Blacks, especially, are low on the bone-building nutrient, study finds

Tuesday, April 11, 2006—Teenage girls and young women, especially blacks, don’t get enough calcium at a time in their lives when calcium is crucial to building healthy bones, a new U.S. study finds.

“The start of adolescence to about age 30 is the most important time to get enough calcium,” study lead author Richard Forshee, of the University of Maryland’s Center for Food, Nutrition and Agriculture Policy in College Park, said in a prepared statement. “It’s that small window of time when they build the bone density that can help prevent osteoporosis in later years.”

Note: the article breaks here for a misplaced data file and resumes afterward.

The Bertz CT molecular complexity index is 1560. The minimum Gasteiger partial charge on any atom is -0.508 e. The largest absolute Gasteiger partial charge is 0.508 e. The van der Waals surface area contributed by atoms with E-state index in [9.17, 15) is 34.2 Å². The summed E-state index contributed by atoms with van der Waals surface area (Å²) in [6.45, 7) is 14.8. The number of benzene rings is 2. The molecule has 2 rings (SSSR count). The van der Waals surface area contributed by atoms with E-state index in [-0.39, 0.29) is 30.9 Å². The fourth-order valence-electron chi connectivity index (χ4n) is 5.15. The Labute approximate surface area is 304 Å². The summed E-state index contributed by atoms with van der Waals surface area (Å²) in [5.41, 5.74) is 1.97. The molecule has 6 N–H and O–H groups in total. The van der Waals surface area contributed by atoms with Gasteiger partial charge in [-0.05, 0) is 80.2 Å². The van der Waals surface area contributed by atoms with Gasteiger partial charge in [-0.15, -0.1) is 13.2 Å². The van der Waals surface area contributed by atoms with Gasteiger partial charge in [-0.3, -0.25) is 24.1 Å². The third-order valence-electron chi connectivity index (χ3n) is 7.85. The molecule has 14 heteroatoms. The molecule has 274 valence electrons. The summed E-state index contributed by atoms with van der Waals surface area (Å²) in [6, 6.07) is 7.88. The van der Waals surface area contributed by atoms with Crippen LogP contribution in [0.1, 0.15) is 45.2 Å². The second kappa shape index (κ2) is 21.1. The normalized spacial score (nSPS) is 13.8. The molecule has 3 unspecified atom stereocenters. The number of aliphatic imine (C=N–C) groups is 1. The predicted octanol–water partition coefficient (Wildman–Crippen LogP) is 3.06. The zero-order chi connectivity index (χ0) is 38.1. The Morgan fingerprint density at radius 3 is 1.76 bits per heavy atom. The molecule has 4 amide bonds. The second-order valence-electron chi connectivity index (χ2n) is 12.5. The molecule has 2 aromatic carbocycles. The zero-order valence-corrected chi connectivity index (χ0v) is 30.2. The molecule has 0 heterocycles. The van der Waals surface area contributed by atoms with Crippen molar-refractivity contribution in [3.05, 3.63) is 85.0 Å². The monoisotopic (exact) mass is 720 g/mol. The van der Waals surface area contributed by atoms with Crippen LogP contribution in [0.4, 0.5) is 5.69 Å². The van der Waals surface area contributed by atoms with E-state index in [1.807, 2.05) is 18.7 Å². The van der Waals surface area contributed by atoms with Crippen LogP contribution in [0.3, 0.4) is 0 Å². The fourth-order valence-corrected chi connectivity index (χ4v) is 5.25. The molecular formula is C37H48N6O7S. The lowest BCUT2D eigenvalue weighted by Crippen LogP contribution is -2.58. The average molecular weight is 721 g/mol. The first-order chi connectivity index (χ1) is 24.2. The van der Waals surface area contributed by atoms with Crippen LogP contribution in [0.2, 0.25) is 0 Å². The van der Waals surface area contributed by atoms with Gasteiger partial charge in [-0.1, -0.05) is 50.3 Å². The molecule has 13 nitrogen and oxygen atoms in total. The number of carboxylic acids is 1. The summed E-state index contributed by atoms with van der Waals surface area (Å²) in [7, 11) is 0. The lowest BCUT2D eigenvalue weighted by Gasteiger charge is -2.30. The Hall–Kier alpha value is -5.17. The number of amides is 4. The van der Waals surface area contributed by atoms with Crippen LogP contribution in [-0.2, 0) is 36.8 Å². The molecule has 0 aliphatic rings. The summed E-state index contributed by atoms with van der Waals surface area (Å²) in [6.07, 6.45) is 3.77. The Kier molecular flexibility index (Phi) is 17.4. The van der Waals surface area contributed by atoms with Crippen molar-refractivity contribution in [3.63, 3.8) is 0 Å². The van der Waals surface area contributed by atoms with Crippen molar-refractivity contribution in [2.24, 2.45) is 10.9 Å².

Reporting in the April issue of the Journal of the American College of Nutrition, Forshee’s team analyzed national data from 1994 to 2002 in order to track changes in calcium intake.

They found that calcium intake increased for most age/gender categories, including adolescent females. Despite the increase, calcium intake among adolescent girls and young women remained well below recommended levels.

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